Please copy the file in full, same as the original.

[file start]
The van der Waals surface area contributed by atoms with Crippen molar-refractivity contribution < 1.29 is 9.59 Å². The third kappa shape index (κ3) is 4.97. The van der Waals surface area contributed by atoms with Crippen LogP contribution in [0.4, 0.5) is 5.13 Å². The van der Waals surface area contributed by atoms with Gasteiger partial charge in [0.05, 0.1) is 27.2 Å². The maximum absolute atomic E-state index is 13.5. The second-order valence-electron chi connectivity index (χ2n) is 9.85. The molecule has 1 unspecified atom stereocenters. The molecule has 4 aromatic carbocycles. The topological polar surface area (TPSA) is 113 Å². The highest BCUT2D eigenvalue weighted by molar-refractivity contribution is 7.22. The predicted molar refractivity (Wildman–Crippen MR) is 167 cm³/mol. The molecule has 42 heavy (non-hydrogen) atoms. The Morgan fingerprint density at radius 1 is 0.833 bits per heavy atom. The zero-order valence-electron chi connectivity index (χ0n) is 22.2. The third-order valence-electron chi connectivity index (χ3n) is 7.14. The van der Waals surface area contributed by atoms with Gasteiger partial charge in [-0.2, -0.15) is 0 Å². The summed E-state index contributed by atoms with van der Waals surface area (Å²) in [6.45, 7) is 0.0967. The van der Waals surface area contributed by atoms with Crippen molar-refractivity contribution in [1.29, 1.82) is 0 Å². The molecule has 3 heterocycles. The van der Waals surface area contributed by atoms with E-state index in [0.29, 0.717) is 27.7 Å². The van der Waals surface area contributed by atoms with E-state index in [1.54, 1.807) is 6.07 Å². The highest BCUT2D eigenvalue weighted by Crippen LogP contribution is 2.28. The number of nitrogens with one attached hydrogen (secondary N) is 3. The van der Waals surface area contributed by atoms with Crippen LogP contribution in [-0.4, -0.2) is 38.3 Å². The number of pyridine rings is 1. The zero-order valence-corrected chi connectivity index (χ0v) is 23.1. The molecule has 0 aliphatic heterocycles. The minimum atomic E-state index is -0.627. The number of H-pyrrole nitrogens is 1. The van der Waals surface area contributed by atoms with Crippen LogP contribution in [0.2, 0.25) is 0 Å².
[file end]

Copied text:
The van der Waals surface area contributed by atoms with Crippen molar-refractivity contribution < 1.29 is 9.59 Å². The third kappa shape index (κ3) is 4.97. The van der Waals surface area contributed by atoms with Crippen LogP contribution in [0.4, 0.5) is 5.13 Å². The van der Waals surface area contributed by atoms with Gasteiger partial charge in [0.05, 0.1) is 27.2 Å². The maximum absolute atomic E-state index is 13.5. The second-order valence-electron chi connectivity index (χ2n) is 9.85. The molecule has 1 unspecified atom stereocenters. The molecule has 4 aromatic carbocycles. The topological polar surface area (TPSA) is 113 Å². The highest BCUT2D eigenvalue weighted by molar-refractivity contribution is 7.22. The predicted molar refractivity (Wildman–Crippen MR) is 167 cm³/mol. The molecule has 42 heavy (non-hydrogen) atoms. The Morgan fingerprint density at radius 1 is 0.833 bits per heavy atom. The zero-order valence-electron chi connectivity index (χ0n) is 22.2. The third-order valence-electron chi connectivity index (χ3n) is 7.14. The van der Waals surface area contributed by atoms with Gasteiger partial charge in [-0.2, -0.15) is 0 Å². The summed E-state index contributed by atoms with van der Waals surface area (Å²) in [6.45, 7) is 0.0967. The van der Waals surface area contributed by atoms with Crippen molar-refractivity contribution in [1.29, 1.82) is 0 Å². The molecule has 3 heterocycles. The van der Waals surface area contributed by atoms with E-state index in [0.29, 0.717) is 27.7 Å². The van der Waals surface area contributed by atoms with E-state index in [1.54, 1.807) is 6.07 Å². The highest BCUT2D eigenvalue weighted by Crippen LogP contribution is 2.28. The number of nitrogens with one attached hydrogen (secondary N) is 3. The van der Waals surface area contributed by atoms with Crippen LogP contribution in [-0.4, -0.2) is 38.3 Å². The number of pyridine rings is 1. The zero-order valence-corrected chi connectivity index (χ0v) is 23.1. The molecule has 0 aliphatic heterocycles. The minimum atomic E-state index is -0.627. The number of H-pyrrole nitrogens is 1. The van der Waals surface area contributed by atoms with Crippen LogP contribution in [0.2, 0.25) is 0 Å².